At 2019 National Prayer Breakfast, Keynote Speaker Gary Haugen Urges U.S. Political Leaders Not to Let ‘Tribal Divisions’ Cause Them to Forget That ‘There is Good That We All Agree Should be Done’

President Donald Trump listens as Gary Haugen, Chief Executive Officer and Founder of International Justice Mission, speaks during the National Prayer Breakfast, Thursday, Feb. 7, 2019, in Washington. (AP Photo/ Evan Vucci)

At the 2019 National Prayer Breakfast, Gary Haugen, CEO and founder of International Justice Mission, urged the nation’s political leaders to unite in fighting modern slavery, emphasizing that “even in this divided era, there is good that we all agree should be done.”

Delivering the keynote address at the annual event held at the Washington Hilton on Thursday, Haugen, who formerly served as a human rights attorney for the U.S. Department of Justice, said that while the “holy faithfulness of God” should keep people from “growing weary of doing good,” it’s easy to become tired and discouraged — particularly amid what he called the “fracturing of the American family.”

“I do sense that we are in a national moment of perilously mounting discouragement,” he said. “Our tribal divisions, our institutional dysfunctions, our desperate winner-take-all contests of cultural resistance or survival, they seem to be pressing in our chests with a swelling anxiety of national disintegration.”

While there are fights worth fighting, Haugen said, many people are discouraged “that all this fighting won’t ultimately end well” and even unifying events like the prayer breakfast can feel “increasingly thin or unreal.”

“We can be so discouraged by all that is going wrong, we can be tempted to give up on seeking what is right,” he lamented, citing C.S. Lewis, who in his book “The Screwtape Letters” wrote, “Our spiritual adversary knows that despair is a greater sin than any of the sins which provoke it.”

“In this moment, I’m praying for a word of encouragement that might help us take one big step away from that abyss of despair,” he declared. “In order to pursue the good, we have to actually believe that the good will ultimately prevail.”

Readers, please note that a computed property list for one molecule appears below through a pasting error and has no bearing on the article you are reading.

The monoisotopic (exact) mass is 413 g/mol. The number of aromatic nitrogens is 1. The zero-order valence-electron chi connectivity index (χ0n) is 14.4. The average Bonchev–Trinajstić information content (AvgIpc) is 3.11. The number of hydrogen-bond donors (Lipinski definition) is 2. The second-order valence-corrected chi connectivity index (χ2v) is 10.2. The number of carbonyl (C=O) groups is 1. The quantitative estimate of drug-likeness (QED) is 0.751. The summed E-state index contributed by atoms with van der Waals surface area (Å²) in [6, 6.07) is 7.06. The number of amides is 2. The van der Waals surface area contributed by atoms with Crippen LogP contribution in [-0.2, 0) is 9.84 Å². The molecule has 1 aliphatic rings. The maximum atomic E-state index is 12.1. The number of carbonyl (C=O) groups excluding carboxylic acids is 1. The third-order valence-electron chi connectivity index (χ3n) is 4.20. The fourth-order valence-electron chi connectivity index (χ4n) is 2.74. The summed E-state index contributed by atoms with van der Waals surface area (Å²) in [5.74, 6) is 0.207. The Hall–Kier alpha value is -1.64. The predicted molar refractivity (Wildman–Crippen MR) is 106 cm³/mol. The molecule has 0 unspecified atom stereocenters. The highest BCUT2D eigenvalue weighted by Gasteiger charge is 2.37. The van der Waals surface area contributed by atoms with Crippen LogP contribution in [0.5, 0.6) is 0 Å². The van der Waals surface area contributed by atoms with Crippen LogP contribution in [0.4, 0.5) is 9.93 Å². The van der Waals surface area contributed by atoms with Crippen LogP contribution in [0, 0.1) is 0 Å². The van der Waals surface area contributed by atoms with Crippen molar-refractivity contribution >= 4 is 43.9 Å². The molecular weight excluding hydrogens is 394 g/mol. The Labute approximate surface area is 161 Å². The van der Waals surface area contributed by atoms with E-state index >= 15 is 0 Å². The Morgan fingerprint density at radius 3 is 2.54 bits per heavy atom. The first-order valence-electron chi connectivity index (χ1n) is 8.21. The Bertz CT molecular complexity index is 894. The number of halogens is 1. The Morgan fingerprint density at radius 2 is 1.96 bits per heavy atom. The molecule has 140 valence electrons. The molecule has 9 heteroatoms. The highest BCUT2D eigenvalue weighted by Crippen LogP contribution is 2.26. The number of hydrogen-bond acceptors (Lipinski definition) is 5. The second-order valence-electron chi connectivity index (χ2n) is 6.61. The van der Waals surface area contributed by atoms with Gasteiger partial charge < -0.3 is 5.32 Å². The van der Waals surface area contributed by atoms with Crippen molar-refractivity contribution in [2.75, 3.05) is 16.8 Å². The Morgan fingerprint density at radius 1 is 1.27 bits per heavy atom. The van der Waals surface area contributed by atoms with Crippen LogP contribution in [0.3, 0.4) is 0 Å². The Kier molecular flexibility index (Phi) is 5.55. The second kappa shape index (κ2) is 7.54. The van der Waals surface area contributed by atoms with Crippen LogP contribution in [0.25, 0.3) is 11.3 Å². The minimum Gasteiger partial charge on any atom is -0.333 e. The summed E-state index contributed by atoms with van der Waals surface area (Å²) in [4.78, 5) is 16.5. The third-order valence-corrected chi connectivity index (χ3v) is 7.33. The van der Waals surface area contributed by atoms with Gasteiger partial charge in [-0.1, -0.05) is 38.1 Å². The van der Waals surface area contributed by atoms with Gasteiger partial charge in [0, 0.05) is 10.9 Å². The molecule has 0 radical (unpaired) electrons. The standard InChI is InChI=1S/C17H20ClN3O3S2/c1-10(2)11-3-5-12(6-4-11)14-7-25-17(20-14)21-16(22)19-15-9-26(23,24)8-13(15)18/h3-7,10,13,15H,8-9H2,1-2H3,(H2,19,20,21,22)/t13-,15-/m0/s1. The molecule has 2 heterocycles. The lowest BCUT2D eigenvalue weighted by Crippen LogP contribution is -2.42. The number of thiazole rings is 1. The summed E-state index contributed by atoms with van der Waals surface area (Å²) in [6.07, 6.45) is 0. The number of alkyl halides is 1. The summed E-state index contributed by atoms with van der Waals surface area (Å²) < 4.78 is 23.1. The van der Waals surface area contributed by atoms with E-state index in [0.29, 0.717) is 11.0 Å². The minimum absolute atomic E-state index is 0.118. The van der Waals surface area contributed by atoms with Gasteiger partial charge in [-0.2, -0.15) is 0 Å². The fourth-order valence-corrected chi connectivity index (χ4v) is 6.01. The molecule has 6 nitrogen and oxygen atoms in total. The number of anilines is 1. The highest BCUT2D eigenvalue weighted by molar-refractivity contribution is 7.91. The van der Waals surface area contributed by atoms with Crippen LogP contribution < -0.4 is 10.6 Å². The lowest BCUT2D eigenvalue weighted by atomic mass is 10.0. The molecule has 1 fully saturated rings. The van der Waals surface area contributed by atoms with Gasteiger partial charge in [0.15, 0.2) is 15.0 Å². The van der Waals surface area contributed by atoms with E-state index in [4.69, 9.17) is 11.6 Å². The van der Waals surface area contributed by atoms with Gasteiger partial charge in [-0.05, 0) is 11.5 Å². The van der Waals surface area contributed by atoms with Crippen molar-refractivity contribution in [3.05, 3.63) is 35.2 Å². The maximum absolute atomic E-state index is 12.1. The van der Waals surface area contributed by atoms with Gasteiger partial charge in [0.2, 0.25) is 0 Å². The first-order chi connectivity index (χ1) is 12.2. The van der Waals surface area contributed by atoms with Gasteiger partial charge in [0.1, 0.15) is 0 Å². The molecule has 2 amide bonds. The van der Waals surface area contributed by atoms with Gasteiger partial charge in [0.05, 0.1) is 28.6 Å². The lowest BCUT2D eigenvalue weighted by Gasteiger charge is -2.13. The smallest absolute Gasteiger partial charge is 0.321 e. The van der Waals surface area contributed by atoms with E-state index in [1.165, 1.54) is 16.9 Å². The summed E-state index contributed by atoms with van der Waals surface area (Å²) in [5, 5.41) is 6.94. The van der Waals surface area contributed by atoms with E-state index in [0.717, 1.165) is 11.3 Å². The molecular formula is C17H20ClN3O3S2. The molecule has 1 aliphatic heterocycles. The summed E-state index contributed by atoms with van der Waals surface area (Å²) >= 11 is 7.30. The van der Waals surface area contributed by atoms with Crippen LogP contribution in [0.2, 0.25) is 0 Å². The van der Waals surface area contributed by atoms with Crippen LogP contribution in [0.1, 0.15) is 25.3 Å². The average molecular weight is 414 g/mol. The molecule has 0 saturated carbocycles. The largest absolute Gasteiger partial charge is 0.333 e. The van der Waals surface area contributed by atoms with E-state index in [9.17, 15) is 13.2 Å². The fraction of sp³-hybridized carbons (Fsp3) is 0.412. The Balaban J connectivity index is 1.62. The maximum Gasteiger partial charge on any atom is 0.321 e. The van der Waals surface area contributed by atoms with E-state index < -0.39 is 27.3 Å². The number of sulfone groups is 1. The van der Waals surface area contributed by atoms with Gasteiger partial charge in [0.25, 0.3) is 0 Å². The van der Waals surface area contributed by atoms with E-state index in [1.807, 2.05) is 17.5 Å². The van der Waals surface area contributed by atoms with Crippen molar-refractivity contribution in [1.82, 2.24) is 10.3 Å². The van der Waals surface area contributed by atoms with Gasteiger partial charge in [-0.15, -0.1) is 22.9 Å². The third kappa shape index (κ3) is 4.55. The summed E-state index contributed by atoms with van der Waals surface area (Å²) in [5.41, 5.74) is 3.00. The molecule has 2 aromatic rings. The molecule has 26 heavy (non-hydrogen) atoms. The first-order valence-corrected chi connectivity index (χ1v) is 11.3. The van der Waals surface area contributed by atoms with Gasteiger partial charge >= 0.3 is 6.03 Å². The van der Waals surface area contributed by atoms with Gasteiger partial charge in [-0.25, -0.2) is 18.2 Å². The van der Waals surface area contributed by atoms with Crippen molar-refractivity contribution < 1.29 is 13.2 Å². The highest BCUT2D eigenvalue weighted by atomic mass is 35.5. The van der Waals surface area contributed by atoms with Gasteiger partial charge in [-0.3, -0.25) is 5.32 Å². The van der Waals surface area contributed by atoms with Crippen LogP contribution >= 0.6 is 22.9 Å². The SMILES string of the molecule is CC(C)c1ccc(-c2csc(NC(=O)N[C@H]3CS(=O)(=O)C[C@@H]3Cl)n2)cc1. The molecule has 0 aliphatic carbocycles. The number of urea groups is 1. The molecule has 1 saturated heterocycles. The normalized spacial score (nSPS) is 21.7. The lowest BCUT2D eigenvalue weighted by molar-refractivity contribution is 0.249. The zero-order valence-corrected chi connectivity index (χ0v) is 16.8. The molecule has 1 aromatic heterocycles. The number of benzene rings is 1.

While the negativity spread across the news cycle can be discouraging, Haugen reminded attendees that “it’s not the ruling arch of time.”

“The great canopy of history is firmly held in the scarred hands of a God who speaks galaxies into being,” he stated. “We know the One who is seated upon the throne will one day wipe away every tear, and death and pain and mourning will be no more.”

“The tricky part is this: While I’m eager to leverage this holy God for my consuming crusade of the day, I may not be listening as carefully to His voice about the good I am rushing past or the good I am trampling upon in my dash to the barricades,” he continued.

Haugen charged that the admonition of Scripture is not only to “not give up in doing right,” but also to not give up “in humbly seeking what is right.”

“Because I can miss it,” he said. “This is the great tragic and gracious story of our nation. God worked through great heroes to bring waves of freedom, prosperity, and justice like the world had ever known.”

But at the same time, he said, those same heroes didn’t have the moral vision to share those blessings with the rest of the world. Still, God uses “messy men and woman” to advance His Kingdom, and bring righteousness and justice to the world.

“We are, in alternating moments, allowed to be His heroes and His heartache,” he explained.

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SOURCE: Christian Post, Leah MarieAnn Klett